While it should come as no surprise that cybercrime broke pretty much every record in 2021, the actual numbers behind the crimes are quite revealing.
The FBI’s Internet Crime Complaint Center (IC3) has released its annual report, providing the public with specific details on how cybercrime has evolved in the last five years, what threats were the most persistent, and what groups were the most targeted, along with a flurry of other information and statistics.
Let’s take a look at some of the highlights from the report.
The first section of the report provides an overview of what cybercrime has looked like in the last five years. It says that over that time period, the IC3 received an average of 552,000 complaints per year. The chart below shows how this number has increased:
As for the most popular types of crime, phishing related attacks led the way by a significant margin:
Despite ransomware grabbing all the headlines in 2021, the report claims that BEC crimes had the most impact.
According to the IC3, in 2021 it received 19,954 Business Email Compromise (BEC) or Email Account Compromise (EAC) complaints, with adjusted losses at nearly $2.4 billion.
It discusses how BEC attacks have changed over the years:
“As fraudsters have become more sophisticated and preventative measures have been put in place, the BEC/EAC scheme has continually evolved in kind. The scheme has evolved from simple hacking or spoofing of business and personal email accounts and a request to send wire payments to fraudulent bank accounts. These schemes historically involved compromised vendor emails, requests for W-2 information, targeting of the real estate sector, and fraudulent requests for large amounts of gift cards.
Now, fraudsters are using virtual meeting platforms to hack emails and spoof business leaders’ credentials to initiate the fraudulent wire transfers. These fraudulent wire transfers are often immediately transferred to cryptocurrency wallets and quickly dispersed, making recovery efforts more difficult.”
The report also points to the pandemic and shift to remote work as being a large contributor to the increase in BEC crimes.
The IC3 reports that ransomware numbers were significantly lower than BEC schemes. It received only 3,729 complaints identified as ransomware, with adjusted losses of more than $49.2 million.
Though these numbers are shockingly low, they are also probably inaccurate, as many ransomware incidents go unreported as executives often try to keep this information as lowkey as possible.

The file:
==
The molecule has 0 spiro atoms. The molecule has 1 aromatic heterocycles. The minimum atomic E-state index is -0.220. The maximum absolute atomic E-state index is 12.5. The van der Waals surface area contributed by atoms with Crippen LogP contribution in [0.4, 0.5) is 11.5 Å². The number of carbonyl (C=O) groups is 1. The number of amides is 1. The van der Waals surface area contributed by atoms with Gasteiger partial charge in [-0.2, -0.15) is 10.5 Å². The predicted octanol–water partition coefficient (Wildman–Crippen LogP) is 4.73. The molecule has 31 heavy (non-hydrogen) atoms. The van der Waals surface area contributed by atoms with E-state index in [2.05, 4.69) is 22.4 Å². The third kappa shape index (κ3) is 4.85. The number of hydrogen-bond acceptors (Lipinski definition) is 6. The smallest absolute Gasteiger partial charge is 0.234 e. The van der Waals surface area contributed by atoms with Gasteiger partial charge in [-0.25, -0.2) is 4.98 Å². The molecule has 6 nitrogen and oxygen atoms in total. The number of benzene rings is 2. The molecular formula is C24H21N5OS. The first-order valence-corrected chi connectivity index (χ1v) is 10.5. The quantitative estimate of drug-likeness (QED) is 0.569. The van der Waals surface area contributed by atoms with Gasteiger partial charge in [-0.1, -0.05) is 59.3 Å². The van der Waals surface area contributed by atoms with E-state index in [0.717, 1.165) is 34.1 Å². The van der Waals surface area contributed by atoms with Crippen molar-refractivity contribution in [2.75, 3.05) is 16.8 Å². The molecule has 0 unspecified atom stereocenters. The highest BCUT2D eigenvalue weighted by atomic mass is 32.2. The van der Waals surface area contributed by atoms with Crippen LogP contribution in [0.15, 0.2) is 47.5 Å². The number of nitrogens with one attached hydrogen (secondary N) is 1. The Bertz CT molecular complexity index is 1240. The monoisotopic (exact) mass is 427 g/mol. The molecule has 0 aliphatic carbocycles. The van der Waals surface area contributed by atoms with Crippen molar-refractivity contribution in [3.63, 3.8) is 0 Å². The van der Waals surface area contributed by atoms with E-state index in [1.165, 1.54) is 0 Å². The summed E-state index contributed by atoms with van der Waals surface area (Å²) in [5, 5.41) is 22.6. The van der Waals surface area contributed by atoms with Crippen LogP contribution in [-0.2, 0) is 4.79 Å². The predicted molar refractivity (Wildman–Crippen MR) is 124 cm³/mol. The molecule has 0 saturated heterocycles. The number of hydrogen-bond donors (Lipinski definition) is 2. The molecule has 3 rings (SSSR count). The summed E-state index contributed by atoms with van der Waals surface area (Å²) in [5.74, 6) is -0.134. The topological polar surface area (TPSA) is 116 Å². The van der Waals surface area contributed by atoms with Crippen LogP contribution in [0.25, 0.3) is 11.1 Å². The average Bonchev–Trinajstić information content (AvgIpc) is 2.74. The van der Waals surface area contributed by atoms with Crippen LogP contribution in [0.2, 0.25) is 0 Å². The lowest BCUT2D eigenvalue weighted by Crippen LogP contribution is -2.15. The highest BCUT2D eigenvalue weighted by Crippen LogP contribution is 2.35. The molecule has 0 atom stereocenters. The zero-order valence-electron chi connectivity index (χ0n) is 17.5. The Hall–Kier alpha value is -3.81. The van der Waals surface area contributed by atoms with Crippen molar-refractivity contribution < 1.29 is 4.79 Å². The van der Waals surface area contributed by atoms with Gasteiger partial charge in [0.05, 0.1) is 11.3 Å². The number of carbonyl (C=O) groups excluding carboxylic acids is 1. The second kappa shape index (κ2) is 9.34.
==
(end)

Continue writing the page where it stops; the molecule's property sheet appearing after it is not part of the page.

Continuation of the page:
The IC3 discusses ransomware in 2021:
“Ransomware tactics and techniques continued to evolve in 2021, which demonstrates ransomware threat actors’ growing technological sophistication and an increased ransomware threat to organizations globally. Although cyber criminals use a variety of techniques to infect victims with ransomware, phishing emails,
Remote Desktop Protocol (RDP) exploitation, and exploitation of software vulnerabilities remained the top three initial infection vectors for ransomware incidents reported to the IC3. Once a ransomware threat actor has gained code execution on a device or network access, they can deploy ransomware.
Note: these infection vectors likely remain popular because of the increased use of remote work and schooling starting in 2020 and continuing through 2021. This increase expanded the remote attack surface and left network defenders struggling to keep pace with routine software patching.”
In June 2021, the IC3 began tracking ransomware attacks that targeted critical infrastructure organizations. With the SolarWinds and Colonial Pipeline incidents occurring earlier in the year, this was certainly a well-timed decision.
The IC3 received 649 complaints that indicated organizations belonging to a critical infrastructure sector were victims of a ransomware attack. Of the 16 critical infrastructure sectors in the United States, 14 had at least one member fall victim to a ransomware attack in 2021. The following chart breaks down the number of ransomware attacks on critical infrastructure sectors:
The report also includes a breakdown of the three most prevalent cyber gangs that targeted critical infrastructure:
The IC3 says it anticipates an increase in critical infrastructure victimization in 2022.
Check out the rest of the FBI’s Internet Crime Report 2021. And don’t forget to register for an upcoming SecureWorld event, as we are back meeting in-person at our regional cybersecurity conferences!